Gov. Mark Parkinson got high marks from legislators for doing "the dirty work" on the budget. But he wasn't returning any compliments. Instead, he accused the Legislature of giving away the store for the benefit of the "wealthy and well connected."
“I’m concerned when I hear we’re in this for money," said The Very Reverend Edward Fellhauer, who runs St. Francis Community Services. "That is just not accurate."
“It’s very good news,” said Larned Mayor Robert Pivonka. “Everybody who’s been involved in this is satisfied. Things are proceeding as well as anyone expected.”
State health officer Dr. Jason Eberhart-Phillips makes the case for healthier food in schools.
Kansas primary care physicians say they’re receptive to adopting a patient-centered, medical home model of care.
SB 447 would require all child-care facilities to be inspected at least once every 15 months and create standards of care.
The Senate Tax Committee will hold three days of hearings on Gov. Mark Parkinson’s tax proposals, including one to increase the levy on tobacco sales. Parkinson in January proposed raising tobacco taxes along with a three-year, 1-cent general sales tax increase. The new taxes would help resolve a budget deficit that continues to grow.
President Obama is likely to have the support of only one Kansas member of Congress for his new health reform proposal. But even that remains uncertain.
Restricting school vending machine choices to healthy foods and drinks would help youngsters learn to eat better, public health and education officials said Wednesday.
The surest way to improve the state’s foster care system is to solve the problems that force children into it, a pair of juvenile court judges said Wednesday.
A measure that would let health officials take information from birth certificates in order to survey mothers of newborns faces an uncertain future in the Kansas Legislature.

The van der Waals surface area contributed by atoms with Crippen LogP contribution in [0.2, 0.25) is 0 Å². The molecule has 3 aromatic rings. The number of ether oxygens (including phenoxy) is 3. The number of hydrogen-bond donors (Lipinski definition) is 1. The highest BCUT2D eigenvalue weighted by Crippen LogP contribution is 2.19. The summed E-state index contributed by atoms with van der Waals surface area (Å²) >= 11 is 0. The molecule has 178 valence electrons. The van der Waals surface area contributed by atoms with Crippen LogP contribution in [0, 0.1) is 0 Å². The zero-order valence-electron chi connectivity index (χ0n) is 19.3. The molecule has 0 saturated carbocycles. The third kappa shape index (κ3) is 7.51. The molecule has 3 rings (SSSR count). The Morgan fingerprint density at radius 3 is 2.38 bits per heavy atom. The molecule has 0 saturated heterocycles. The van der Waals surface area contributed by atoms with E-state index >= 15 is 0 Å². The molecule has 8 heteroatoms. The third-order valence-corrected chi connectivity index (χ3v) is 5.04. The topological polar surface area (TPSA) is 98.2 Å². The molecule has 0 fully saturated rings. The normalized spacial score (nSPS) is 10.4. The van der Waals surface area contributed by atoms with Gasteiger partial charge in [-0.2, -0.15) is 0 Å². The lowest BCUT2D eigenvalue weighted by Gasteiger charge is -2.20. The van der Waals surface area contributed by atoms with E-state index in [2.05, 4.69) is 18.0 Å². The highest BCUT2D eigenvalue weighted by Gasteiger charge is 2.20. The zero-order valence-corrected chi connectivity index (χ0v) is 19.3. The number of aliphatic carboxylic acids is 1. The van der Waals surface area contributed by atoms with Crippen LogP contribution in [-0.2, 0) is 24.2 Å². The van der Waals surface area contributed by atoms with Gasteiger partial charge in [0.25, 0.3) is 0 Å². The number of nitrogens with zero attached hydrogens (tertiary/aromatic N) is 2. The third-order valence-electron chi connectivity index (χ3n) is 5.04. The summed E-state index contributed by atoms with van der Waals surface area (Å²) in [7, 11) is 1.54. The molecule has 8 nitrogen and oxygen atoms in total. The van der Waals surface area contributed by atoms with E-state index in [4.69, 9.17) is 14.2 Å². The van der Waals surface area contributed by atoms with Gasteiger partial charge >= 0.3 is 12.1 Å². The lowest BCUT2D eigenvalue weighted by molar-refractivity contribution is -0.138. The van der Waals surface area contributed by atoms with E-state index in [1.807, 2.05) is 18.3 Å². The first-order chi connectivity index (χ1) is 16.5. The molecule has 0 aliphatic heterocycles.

House Health and Human Services Committee hears support for increasing minimal education requirement for licensed audiologists.
Full text of the president's speech on health reform given Wednesday in the East Room at the White House to a crowd of doctors, nurses and other medical providers.
A national expert says Kansas’ foster care system appears to be as good or better than most.
Sponsors said a proposed rewrite of the state constitution was needed to let the federal government know Kansans don't want to be told they must buy health insurance. But opponents say it was a plan created by the health insurance industry to preserve a failed status quo.
In Kansas, most physicians buy malpractice insurance through KaMMCO, a mutual insurance company that is an affiliate of the Kansas Medical Society.
A look at how well Kansans’ nutritional intake conforms to the national recommended dietary guidelines.
A law that started out limiting total awards to malpractice victims was modified over time.
Some states cap awards. Others, like Minnesota, do not.
Medical providers and others are anxiously waiting to see what the Kansas Supreme Court will do about the state's $250,000 cap on awards for pain and suffering in medical malpractice cases.
SB 499, which is aimed at improving school food offerings, scheduled for hearing.
KHPA Executive Director Andy Allison said the state needs to take a closer look at the value it is getting from its managed care contracts.
KHPA chief says the biggest, near-term opportunity for cutting the state’s Medicaid costs could be found in controlling spending on services for the disabled and elderly.